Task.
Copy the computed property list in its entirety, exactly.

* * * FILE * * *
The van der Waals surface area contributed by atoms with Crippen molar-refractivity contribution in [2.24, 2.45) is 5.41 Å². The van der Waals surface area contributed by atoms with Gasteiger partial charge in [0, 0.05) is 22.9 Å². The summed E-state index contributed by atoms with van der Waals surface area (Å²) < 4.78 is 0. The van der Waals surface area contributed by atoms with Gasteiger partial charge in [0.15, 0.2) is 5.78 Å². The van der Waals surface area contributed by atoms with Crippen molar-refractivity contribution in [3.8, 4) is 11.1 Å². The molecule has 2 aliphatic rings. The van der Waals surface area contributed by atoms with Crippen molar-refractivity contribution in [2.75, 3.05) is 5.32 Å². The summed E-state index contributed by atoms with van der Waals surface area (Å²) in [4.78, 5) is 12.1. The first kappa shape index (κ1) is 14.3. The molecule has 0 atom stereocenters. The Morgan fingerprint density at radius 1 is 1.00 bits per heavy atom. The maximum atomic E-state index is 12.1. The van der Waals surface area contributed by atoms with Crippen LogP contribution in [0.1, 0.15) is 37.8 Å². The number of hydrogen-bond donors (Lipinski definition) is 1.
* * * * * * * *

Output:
The van der Waals surface area contributed by atoms with Crippen molar-refractivity contribution in [2.24, 2.45) is 5.41 Å². The van der Waals surface area contributed by atoms with Gasteiger partial charge in [0, 0.05) is 22.9 Å². The summed E-state index contributed by atoms with van der Waals surface area (Å²) < 4.78 is 0. The van der Waals surface area contributed by atoms with Gasteiger partial charge in [0.15, 0.2) is 5.78 Å². The van der Waals surface area contributed by atoms with Crippen molar-refractivity contribution in [3.8, 4) is 11.1 Å². The molecule has 2 aliphatic rings. The van der Waals surface area contributed by atoms with Crippen molar-refractivity contribution in [2.75, 3.05) is 5.32 Å². The summed E-state index contributed by atoms with van der Waals surface area (Å²) in [4.78, 5) is 12.1. The first kappa shape index (κ1) is 14.3. The molecule has 0 atom stereocenters. The Morgan fingerprint density at radius 1 is 1.00 bits per heavy atom. The maximum atomic E-state index is 12.1. The van der Waals surface area contributed by atoms with Crippen LogP contribution in [0.1, 0.15) is 37.8 Å². The number of hydrogen-bond donors (Lipinski definition) is 1.